First Impressions Count
“First impressions count”.
We all know that this is true but we may not know just how little time we have to actually make a good, lasting first impression. There have been various time limits discussed and some say that it is the first seven seconds of meeting that the person will have formed an impression of who you are. If you are meeting someone for the first time you want to make it a positive, lasting impression and begin the meeting by starting off on the right foot. Your dress and appearance is important, as is a positive outlook and speaking slowly and clearly. Similarly if you are fronting a new shop or business you will need to make a good impression with new and prospective customers. The same attention should be given to presenting your Curriculum Vitae (C.V.) when looking for new employment.
As a law firm we get to see lots of C.V’s from law students and budding lawyers who wish to join our organisation. In most circumstances, the student or lawyer will have fantastic educational qualifications. This does not mean, however, that their C.V. will be engaging.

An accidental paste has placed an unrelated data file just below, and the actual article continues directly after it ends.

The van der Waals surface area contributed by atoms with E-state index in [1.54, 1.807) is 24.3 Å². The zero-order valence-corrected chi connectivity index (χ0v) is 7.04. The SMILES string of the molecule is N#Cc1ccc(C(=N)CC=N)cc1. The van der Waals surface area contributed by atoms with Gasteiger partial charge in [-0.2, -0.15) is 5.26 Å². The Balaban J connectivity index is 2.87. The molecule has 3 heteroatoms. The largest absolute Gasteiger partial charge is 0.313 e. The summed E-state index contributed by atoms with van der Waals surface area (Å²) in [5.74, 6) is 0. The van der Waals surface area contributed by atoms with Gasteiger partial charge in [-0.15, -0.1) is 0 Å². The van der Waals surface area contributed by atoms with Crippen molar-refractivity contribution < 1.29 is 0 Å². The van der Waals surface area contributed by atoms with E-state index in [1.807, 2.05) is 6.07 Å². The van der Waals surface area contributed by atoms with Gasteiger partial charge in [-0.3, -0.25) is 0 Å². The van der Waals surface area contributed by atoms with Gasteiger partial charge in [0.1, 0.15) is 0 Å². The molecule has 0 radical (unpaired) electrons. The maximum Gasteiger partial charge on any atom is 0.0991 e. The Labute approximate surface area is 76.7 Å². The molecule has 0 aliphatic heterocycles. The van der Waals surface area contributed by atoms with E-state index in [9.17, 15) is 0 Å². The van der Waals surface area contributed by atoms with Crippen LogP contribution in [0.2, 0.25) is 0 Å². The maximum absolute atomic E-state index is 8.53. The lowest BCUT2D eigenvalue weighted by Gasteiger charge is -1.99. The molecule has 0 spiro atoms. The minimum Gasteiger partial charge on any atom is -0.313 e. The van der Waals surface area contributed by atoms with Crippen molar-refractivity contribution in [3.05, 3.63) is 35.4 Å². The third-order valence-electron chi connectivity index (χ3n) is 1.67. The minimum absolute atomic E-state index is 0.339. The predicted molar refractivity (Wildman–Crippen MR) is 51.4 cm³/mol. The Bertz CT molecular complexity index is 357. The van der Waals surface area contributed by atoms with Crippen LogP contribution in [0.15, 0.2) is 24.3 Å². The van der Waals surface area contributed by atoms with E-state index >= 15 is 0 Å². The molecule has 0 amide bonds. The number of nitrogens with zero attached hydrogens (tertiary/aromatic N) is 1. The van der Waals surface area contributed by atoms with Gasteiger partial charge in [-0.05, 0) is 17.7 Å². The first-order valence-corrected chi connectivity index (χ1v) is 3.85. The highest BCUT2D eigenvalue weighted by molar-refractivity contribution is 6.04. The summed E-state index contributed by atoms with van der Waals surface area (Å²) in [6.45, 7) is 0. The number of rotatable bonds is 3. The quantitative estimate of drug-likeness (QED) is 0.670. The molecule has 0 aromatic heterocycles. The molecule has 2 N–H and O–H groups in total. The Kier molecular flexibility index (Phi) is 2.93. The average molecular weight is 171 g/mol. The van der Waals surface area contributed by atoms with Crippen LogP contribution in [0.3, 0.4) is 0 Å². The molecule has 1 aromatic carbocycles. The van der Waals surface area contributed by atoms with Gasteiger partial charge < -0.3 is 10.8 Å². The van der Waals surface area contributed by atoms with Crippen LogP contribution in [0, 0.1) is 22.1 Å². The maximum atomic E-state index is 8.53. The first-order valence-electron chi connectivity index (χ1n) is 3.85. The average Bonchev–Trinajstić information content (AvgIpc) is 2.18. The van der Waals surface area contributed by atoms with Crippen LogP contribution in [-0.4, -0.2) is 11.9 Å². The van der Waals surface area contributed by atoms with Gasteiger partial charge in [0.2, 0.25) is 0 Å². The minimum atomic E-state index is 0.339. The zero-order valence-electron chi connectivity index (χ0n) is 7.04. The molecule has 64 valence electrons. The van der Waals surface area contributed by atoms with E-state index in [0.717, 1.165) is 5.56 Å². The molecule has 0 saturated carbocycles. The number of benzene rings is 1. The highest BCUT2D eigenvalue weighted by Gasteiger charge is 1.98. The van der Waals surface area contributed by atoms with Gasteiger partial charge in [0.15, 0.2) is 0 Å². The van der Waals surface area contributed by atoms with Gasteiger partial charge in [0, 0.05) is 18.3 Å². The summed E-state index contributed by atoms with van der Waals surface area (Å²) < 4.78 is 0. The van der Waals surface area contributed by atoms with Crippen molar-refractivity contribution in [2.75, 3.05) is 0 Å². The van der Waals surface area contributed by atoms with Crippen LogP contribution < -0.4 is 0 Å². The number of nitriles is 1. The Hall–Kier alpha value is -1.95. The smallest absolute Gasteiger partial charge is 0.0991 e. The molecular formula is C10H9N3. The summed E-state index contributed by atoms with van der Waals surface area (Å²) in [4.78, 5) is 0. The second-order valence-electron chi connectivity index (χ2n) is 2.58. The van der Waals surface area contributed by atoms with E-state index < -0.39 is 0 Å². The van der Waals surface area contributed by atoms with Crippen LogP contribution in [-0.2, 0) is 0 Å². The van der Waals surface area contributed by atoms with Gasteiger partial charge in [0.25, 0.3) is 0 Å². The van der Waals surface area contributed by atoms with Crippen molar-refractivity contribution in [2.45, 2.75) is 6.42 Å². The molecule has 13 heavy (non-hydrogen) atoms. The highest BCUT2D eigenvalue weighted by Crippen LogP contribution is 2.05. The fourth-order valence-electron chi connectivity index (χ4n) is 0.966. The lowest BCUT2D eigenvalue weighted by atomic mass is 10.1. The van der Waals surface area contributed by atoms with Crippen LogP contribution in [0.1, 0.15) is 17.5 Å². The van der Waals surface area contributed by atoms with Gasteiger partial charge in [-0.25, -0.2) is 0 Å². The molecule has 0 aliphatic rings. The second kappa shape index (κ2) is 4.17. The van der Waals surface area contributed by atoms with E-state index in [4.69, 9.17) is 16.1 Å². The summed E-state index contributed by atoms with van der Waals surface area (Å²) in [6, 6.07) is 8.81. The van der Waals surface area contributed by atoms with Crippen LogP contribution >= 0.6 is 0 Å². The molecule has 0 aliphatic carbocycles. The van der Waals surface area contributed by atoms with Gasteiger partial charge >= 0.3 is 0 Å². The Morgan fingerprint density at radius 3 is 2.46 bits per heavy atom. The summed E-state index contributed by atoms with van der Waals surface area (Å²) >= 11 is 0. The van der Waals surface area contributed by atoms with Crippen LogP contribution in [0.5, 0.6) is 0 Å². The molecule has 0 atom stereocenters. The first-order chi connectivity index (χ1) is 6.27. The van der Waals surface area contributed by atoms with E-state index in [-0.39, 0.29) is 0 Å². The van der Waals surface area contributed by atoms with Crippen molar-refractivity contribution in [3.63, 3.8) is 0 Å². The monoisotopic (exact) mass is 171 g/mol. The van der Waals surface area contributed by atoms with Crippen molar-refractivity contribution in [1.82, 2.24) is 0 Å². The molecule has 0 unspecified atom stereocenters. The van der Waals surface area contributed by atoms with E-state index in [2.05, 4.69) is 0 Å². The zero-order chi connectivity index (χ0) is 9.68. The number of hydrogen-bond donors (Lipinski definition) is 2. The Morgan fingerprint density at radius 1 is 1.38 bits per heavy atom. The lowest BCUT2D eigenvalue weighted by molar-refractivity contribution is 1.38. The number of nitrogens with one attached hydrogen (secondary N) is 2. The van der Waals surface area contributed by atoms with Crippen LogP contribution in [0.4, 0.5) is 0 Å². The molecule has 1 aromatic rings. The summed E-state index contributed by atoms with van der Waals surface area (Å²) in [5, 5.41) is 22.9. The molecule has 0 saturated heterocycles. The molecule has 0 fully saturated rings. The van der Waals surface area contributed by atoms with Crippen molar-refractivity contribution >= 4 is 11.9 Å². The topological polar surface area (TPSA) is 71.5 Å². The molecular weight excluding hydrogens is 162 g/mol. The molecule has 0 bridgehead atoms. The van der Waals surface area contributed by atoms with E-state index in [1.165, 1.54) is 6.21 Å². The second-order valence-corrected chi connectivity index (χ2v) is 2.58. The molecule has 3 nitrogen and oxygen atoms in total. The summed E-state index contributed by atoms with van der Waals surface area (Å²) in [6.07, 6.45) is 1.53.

As lawyers we have to read numerous documents on a daily basis and we like things to be ‘to the point’. Sometimes less is more. We like to see something original and something that we will remember about the personal qualities of the potential candidate that will set that person aside from the others. A law student will not have had extensive experience in the business world of law but they may have done some work experience in a law office and this should always be recounted. If the law student has not had any experience in a law firm then all is not lost. If the candidate has a career history then, as a prospective employer, we would want to know what that experience entails and how that experience could be beneficial to your career as a lawyer.
We would recommend that you avoid using clichés such as “Likes going out”, “Likes the cinema” or “Reading and travel”. We want to be engaged in your C.V. and be interested enough to give you a formal interview.